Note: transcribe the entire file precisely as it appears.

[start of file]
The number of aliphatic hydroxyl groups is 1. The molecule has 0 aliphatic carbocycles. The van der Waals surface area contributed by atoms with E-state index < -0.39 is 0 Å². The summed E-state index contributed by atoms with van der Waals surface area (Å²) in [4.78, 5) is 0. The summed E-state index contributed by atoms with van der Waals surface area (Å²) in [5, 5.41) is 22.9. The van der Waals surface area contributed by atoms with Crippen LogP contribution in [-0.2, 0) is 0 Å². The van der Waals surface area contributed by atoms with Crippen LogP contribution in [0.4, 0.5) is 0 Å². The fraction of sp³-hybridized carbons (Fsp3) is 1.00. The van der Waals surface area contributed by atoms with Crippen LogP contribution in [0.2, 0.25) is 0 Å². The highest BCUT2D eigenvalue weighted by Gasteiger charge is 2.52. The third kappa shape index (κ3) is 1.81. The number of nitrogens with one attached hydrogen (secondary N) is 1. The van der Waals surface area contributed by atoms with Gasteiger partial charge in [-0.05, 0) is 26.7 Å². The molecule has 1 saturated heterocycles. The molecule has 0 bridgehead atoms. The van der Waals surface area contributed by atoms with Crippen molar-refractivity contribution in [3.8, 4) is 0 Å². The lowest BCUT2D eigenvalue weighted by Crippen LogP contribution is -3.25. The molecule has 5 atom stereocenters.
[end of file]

The number of aliphatic hydroxyl groups is 1. The molecule has 0 aliphatic carbocycles. The van der Waals surface area contributed by atoms with E-state index < -0.39 is 0 Å². The summed E-state index contributed by atoms with van der Waals surface area (Å²) in [4.78, 5) is 0. The summed E-state index contributed by atoms with van der Waals surface area (Å²) in [5, 5.41) is 22.9. The van der Waals surface area contributed by atoms with Crippen LogP contribution in [-0.2, 0) is 0 Å². The van der Waals surface area contributed by atoms with Crippen LogP contribution in [0.4, 0.5) is 0 Å². The fraction of sp³-hybridized carbons (Fsp3) is 1.00. The van der Waals surface area contributed by atoms with Crippen LogP contribution in [0.2, 0.25) is 0 Å². The highest BCUT2D eigenvalue weighted by Gasteiger charge is 2.52. The third kappa shape index (κ3) is 1.81. The number of nitrogens with one attached hydrogen (secondary N) is 1. The van der Waals surface area contributed by atoms with Gasteiger partial charge in [-0.05, 0) is 26.7 Å². The molecule has 1 saturated heterocycles. The molecule has 0 bridgehead atoms. The van der Waals surface area contributed by atoms with Crippen molar-refractivity contribution in [3.8, 4) is 0 Å². The lowest BCUT2D eigenvalue weighted by Crippen LogP contribution is -3.25. The molecule has 5 atom stereocenters.